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Justice Anthony Kennedy on 5 Supreme Court Rulings: Prayer, Religious Liberty, Gay Marriage

Justice Anthony Kennedy on 5 Supreme Court Rulings: Prayer, Religious Liberty, Gay Marriage

Roper v. Simmons (2005)

A botched execution in Oklahoma on April 29, 2014 has reignited controversies over the death penalty. | (Photo: Reuters)

In a 5-4 decision in which he was joined by Justices Stephen Breyer, Ruth Bader Ginsburg, John Paul Stevens, and David Souter, Kennedy wrote that the execution of minors was unconstitutional.

At the center of the case was Christopher Simmons, who in 1993 had been sentenced to death even though he was only 17 years old at the time.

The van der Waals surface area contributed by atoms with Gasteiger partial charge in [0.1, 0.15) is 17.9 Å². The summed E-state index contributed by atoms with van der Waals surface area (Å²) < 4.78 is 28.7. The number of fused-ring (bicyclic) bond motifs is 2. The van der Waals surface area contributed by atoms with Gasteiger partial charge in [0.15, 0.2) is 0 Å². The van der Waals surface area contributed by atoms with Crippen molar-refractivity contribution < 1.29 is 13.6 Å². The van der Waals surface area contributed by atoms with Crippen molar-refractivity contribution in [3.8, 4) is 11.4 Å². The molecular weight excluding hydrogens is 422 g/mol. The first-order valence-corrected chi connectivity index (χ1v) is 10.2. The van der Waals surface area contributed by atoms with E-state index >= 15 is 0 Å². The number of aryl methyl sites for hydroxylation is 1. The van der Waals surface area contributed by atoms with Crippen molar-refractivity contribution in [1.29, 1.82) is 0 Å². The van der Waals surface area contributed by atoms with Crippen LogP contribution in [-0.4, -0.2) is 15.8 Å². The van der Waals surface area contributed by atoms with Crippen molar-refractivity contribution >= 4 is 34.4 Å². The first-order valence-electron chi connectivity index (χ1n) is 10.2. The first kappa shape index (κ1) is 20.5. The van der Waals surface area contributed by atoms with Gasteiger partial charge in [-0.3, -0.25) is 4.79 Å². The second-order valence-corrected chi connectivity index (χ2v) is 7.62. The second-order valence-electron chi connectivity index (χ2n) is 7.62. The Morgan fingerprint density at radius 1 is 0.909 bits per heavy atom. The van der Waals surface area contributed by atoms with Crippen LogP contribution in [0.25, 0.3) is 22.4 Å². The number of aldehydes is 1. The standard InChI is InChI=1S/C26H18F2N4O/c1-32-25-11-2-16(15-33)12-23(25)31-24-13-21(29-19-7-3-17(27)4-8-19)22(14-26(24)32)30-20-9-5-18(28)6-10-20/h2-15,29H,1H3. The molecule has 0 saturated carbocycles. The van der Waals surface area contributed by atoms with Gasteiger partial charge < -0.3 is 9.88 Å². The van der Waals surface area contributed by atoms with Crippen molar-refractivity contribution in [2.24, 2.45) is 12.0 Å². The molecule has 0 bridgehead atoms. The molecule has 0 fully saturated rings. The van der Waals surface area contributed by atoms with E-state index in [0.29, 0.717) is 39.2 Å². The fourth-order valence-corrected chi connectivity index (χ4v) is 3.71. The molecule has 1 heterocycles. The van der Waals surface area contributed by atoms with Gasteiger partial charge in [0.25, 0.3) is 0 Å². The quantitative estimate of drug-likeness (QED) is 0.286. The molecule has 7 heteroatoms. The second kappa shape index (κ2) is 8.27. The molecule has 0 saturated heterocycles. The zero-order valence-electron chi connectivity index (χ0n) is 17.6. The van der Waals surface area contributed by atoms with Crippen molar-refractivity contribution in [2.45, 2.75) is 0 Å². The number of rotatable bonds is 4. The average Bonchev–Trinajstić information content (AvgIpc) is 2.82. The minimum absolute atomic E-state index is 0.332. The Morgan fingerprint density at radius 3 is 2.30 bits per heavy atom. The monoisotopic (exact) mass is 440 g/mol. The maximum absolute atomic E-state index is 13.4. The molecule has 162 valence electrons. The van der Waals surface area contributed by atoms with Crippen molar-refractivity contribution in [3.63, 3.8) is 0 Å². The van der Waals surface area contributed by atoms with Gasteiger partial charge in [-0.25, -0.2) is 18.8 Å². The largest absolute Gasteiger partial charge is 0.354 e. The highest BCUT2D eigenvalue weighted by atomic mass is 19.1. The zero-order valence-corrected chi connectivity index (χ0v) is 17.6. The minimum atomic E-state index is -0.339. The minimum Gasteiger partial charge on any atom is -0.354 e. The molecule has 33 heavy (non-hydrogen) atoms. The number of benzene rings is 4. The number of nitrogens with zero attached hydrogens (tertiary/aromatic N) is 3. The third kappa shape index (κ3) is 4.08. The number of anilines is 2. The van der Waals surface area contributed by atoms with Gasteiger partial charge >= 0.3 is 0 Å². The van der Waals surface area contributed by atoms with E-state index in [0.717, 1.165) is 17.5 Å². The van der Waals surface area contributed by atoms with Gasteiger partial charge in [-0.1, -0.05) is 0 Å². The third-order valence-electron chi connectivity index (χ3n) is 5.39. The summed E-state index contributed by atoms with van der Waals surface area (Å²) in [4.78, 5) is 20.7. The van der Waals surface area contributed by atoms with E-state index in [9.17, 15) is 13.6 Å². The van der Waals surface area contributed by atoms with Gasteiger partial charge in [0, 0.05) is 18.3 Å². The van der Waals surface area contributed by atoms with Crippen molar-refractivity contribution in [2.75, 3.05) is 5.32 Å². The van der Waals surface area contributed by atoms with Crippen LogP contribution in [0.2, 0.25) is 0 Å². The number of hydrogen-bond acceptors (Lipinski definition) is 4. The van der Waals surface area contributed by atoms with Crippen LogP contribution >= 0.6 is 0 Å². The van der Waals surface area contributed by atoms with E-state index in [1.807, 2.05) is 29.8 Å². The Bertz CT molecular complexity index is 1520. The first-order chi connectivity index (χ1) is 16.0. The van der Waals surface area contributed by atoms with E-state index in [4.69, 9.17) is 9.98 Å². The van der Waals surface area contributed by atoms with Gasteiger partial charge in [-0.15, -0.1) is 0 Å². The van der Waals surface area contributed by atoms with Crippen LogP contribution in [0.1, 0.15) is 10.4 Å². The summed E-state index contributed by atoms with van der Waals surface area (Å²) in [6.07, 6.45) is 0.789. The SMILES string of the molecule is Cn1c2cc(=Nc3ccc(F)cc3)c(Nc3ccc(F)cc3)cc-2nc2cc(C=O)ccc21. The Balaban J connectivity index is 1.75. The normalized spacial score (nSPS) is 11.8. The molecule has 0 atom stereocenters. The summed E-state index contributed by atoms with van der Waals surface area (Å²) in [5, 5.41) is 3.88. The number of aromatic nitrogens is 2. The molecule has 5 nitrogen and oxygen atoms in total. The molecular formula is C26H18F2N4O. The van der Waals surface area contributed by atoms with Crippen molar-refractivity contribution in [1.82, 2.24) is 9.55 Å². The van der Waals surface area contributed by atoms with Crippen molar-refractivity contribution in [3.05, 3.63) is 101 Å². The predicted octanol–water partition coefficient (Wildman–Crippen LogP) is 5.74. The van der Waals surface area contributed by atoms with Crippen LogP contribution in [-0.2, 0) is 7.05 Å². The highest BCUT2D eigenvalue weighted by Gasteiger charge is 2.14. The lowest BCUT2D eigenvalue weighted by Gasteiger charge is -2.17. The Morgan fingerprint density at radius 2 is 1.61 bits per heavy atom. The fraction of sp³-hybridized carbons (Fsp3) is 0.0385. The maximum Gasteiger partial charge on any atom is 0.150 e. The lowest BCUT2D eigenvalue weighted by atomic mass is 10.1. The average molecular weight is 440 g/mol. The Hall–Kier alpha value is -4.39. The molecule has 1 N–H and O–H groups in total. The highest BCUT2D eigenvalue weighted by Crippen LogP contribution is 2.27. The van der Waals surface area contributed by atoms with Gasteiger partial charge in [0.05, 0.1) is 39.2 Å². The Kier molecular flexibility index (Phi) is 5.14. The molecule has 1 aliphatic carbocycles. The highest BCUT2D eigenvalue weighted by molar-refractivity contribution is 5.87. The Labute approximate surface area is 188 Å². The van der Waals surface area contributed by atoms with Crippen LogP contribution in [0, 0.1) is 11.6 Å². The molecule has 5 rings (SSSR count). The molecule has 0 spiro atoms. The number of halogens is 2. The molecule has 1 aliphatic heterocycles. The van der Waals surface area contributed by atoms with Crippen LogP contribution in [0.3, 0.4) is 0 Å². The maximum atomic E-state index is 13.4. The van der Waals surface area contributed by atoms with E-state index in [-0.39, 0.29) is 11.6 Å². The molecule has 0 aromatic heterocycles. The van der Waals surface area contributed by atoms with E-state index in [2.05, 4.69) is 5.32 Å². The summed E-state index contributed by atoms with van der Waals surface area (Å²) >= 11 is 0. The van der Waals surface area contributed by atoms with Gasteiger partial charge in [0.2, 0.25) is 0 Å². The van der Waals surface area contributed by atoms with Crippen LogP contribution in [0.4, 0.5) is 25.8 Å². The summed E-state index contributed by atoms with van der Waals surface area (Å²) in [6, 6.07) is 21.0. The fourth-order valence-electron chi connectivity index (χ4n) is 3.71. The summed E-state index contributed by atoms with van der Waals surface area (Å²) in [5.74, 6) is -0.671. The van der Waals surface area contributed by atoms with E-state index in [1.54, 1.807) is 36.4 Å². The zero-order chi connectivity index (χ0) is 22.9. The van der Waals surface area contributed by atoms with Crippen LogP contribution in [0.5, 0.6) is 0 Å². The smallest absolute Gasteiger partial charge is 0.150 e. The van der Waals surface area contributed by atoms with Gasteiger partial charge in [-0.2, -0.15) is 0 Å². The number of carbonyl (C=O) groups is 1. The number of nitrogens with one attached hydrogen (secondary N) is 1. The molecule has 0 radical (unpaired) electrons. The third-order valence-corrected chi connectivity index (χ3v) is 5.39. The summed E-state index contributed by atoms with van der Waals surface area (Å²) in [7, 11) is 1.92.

Kennedy argued that the execution of minors violated the Eighth Amendment of the Constitution, which prohibits "cruel and unusual punishment."

"The prohibition against 'cruel and unusual punishments,' like other expansive language in the Constitution, must be interpreted according to its text, by considering history, tradition, and precedent, and with due regard for its purpose and function in the constitutional design," wrote Kennedy.

"To implement this framework we have established the propriety and affirmed the necessity of referring to 'the evolving standards of decency that mark the progress of a maturing society' to determine which punishments are so disproportionate as to be cruel and unusual."

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